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Modulation of Rodent Central Respiratory Network Dynamics and Respiratory Phase Interactions

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dc.contributor.advisor Entcheva, Emilia en_US
dc.contributor.advisor Solomon, Irene C en_US
dc.contributor.author Shen, Tabitha en_US
dc.contributor.other Department of Biomedical Engineering. en_US
dc.date.accessioned 2017-09-20T16:51:37Z
dc.date.available 2017-09-20T16:51:37Z
dc.date.issued 2015-08-01
dc.identifier.uri http://hdl.handle.net/11401/77000 en_US
dc.description 83 pg. en_US
dc.description.abstract Modulation of the central neural control system governing breathing is a critical mechanism for maintaining homeostasis of a functioning physiological system. Perturbations can be either endogenous or exogenous to the respiratory control system, meaning there are factors that modulate the respiratory control centers either directly (endogenously) or indirectly via feedback mechanisms (exogenously). We hypothesized that perturbations to the neural controller would cause changes in the configuration of the neural network, as evidenced by changes in slow and fast oscillatory respiratory network dynamics. To test this hypothesis, we use both an in vitro and an in vivo rat experimental preparation in conjunction with perturbations to disrupt homeostasis endogenously and exogenously. In the in vitro preparation, we perturbed the respiratory system endogenously by changing either the temperature or the K+ concentration of the artificial cerebral spinal fluid. In the in vivo preparation, we perturbed the system exogenously by eliciting sneeze or micturition reflexes. We analyzed neurogram and/or electromyogram activity data from multiple respiratory-related outputs to characterize and quantify timing, patterning, and phase-related variability between respiratory outputs in order to gain insight on how the brainstem is reorganized to intrinsically modulate control of the diaphragm and upper airways. Both endogenous and exogenous perturbations altered the neural network resulting in modulation of various aspects of respiratory-related discharge. Endogenous perturbations modified the respiratory network components that govern respiratory burst generation and the relationship between respiratory outputs, but respiratory rhythm was uninterrupted. Moreover, endogenously-mediated changes in excitability produced same direction changes in the synchrony or orderliness of the network. In contrast, exogenous perturbations modified respiratory network components that generate respiratory rhythm resulting in a disruption of fundamental underlying respiratory behavior, which was evident by the production of dysrhythmia and altered phase-timing between different respiratory-related outputs. In conclusion, the respiratory network is dynamic on a breath-to-breath basis and reconfigures to maintain a functional physiological system. en_US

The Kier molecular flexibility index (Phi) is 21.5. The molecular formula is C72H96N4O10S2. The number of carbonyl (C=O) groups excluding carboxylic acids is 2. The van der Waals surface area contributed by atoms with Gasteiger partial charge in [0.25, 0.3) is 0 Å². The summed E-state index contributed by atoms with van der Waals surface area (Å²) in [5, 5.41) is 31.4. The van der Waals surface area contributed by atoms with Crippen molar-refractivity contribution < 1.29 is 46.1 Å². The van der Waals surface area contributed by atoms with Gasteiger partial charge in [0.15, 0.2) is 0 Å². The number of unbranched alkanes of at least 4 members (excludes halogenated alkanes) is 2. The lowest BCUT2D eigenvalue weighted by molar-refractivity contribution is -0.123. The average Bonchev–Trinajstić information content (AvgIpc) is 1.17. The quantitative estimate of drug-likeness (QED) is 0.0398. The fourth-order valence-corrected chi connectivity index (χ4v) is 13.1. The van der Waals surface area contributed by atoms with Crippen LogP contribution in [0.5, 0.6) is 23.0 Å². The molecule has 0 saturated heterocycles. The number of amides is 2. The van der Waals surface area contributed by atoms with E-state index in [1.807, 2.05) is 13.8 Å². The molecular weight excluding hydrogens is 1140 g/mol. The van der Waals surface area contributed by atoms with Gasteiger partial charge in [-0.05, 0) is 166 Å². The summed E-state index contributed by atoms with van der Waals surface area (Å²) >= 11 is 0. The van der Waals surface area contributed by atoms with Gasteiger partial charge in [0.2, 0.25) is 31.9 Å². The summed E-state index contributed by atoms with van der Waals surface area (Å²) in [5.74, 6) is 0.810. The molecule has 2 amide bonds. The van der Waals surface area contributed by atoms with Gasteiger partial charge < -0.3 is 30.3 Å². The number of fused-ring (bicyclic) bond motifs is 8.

dc.description.sponsorship This work is sponsored by the Stony Brook University Graduate School in compliance with the requirements for completion of degree. en_US
dc.format Monograph en_US
dc.format.medium Electronic Resource en_US
dc.language.iso en_US en_US
dc.publisher The Graduate School, Stony Brook University: Stony Brook, NY. en_US
dc.subject.lcsh Biomedical engineering en_US
dc.subject.other Micturition, Potassium, Respiration, Temperature en_US
dc.title Modulation of Rodent Central Respiratory Network Dynamics and Respiratory Phase Interactions en_US
dc.type Dissertation en_US
dc.mimetype Application/PDF en_US
dc.contributor.committeemember Moore, Leon en_US
dc.contributor.committeemember Collins, William en_US
dc.contributor.committeemember Canning, Brendan. en_US

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